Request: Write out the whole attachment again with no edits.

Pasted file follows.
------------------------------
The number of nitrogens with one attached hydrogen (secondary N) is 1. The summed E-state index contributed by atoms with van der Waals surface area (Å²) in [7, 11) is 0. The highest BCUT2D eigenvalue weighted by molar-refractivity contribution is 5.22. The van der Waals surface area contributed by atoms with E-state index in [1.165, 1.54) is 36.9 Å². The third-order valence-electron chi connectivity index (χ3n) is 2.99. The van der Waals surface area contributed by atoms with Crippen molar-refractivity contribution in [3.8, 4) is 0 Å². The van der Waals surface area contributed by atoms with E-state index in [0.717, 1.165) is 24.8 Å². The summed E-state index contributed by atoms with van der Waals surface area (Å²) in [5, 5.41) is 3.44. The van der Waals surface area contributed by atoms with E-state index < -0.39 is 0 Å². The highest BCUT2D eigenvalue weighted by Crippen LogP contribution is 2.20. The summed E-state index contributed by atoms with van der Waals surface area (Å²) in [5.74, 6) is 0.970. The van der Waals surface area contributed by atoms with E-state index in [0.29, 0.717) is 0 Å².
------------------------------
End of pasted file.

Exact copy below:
The number of nitrogens with one attached hydrogen (secondary N) is 1. The summed E-state index contributed by atoms with van der Waals surface area (Å²) in [7, 11) is 0. The highest BCUT2D eigenvalue weighted by molar-refractivity contribution is 5.22. The van der Waals surface area contributed by atoms with E-state index in [1.165, 1.54) is 36.9 Å². The third-order valence-electron chi connectivity index (χ3n) is 2.99. The van der Waals surface area contributed by atoms with Crippen molar-refractivity contribution in [3.8, 4) is 0 Å². The van der Waals surface area contributed by atoms with E-state index in [0.717, 1.165) is 24.8 Å². The summed E-state index contributed by atoms with van der Waals surface area (Å²) in [5, 5.41) is 3.44. The van der Waals surface area contributed by atoms with E-state index < -0.39 is 0 Å². The highest BCUT2D eigenvalue weighted by Crippen LogP contribution is 2.20. The summed E-state index contributed by atoms with van der Waals surface area (Å²) in [5.74, 6) is 0.970. The van der Waals surface area contributed by atoms with E-state index in [0.29, 0.717) is 0 Å².